The UN’s science panel says extreme weather events could hit more often as temperatures rise due to climate change.
Each year the United States suffers billions of dollars in weather-related damages ranging from widespread events like Hurricanes Katrina and Rita, and the more recent droughts in the Southeast, to smaller, more frequent glitches like airline delays from storms, they said. More than a quarter of the country’s economic output, about $2 trillion, is vulnerable to extreme weather, they added.
The investments would pay for satellite and ground-based instruments that observe the Earth’s climate and for computers to help make weather predictions more accurate.
Invest to protect
John Snow, the co-chairman of the Weather Coalition, a business and university group that advocates for better weather prediction, said improved computers would help scientists forecast extreme weather events more locally, which could help cities better prepare for weather disasters.
It could also help businesses that produce virtually no greenhouse emissions, such as wind farms, know where to best locate their operations, he said.
The scientists said cooler temperatures in the first half of this year are making their task more difficult. "One of the challenges we face … is to make the case that while we are in a period of warming, we should not expect every year to be the warmest year on record," Snow said.
The global mean temperature to the end of July was 0.28 C above the 1961-1990 average, the UK-based MetOffice for climate change research said on Wednesday. That would make the first half of 2008 the coolest since 2000.
Neither campaign responded immediately to questions about the plea for funding. Obama and McCain, who face off in a November election, both support regulation of greenhouse gases through market mechanisms such as cap-and-trade programs on emissions.


2.1. New CO2 emissions treaty is imminent
24 august 2008, The Independent
Climate negotiators have made unexpected headway towards a new international treaty to combat global warming, easing a logjam that has held up progress for years.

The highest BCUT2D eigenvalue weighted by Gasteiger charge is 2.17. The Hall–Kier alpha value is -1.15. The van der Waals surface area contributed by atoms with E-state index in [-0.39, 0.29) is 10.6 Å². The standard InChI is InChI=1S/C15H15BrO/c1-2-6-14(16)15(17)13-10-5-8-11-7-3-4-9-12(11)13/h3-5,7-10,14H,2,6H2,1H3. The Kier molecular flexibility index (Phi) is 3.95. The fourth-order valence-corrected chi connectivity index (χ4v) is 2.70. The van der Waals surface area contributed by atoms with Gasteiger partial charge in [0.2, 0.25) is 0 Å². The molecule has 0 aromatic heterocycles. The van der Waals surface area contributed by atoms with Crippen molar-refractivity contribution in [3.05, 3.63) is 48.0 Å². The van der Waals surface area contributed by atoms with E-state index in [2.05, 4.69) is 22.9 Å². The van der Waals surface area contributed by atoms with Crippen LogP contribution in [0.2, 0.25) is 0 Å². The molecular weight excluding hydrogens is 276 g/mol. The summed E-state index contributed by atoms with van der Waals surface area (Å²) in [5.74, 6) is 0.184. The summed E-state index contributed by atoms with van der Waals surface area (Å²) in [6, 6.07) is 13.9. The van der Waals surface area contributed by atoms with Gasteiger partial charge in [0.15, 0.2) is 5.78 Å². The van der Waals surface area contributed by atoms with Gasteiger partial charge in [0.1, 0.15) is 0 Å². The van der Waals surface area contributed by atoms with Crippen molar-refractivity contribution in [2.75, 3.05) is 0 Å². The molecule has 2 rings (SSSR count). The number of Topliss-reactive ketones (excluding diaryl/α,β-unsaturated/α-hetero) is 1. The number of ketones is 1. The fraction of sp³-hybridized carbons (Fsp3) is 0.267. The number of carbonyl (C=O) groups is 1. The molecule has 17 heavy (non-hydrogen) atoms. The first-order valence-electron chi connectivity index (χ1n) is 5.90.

Representatives of rich and poor nations, meeting at a conference in Accra, Ghana, are nearing consensus on a way to control emissions of greenhouse gases from rapidly developing countries such as China and India, under a treaty which will take effect afterthe Kyoto protocol expires in 2012.
The US has refused to join any arrangement that does not also tackle these emissions, but the rapidly industrialising countries have refused to accept the overall reduction targets that would be imposed on the rich nations which have been responsible for most of the pollution to date.
But now agreement is beginning to coalesce around a plan that would instead oblige developing nations to set targets for specific, highly polluting industries such as cement, steel, and aluminium.
"Something quiet but dramatic is happening", says David Doniger, of the Natural Resources Defence Council. "People are now talking about the same idea in the same language."


3.1. Economic Policy Program Officer, Biofuels
(Washington, DC)
Date Posted: July 11, 2008
The Economic Policy Program in the Washington, DC Headquarters is seeking a Program Officer for Biofuels. GMF’s Economic Policy Program promotes cooperation between the United States and Europe on domestic and international trade and development aid policies. This position will work in a challenging and entrepreneurial environment that requires individual initiative and close cooperation with the Economics staff in Brussels, our European Offices, and other GMF Programs.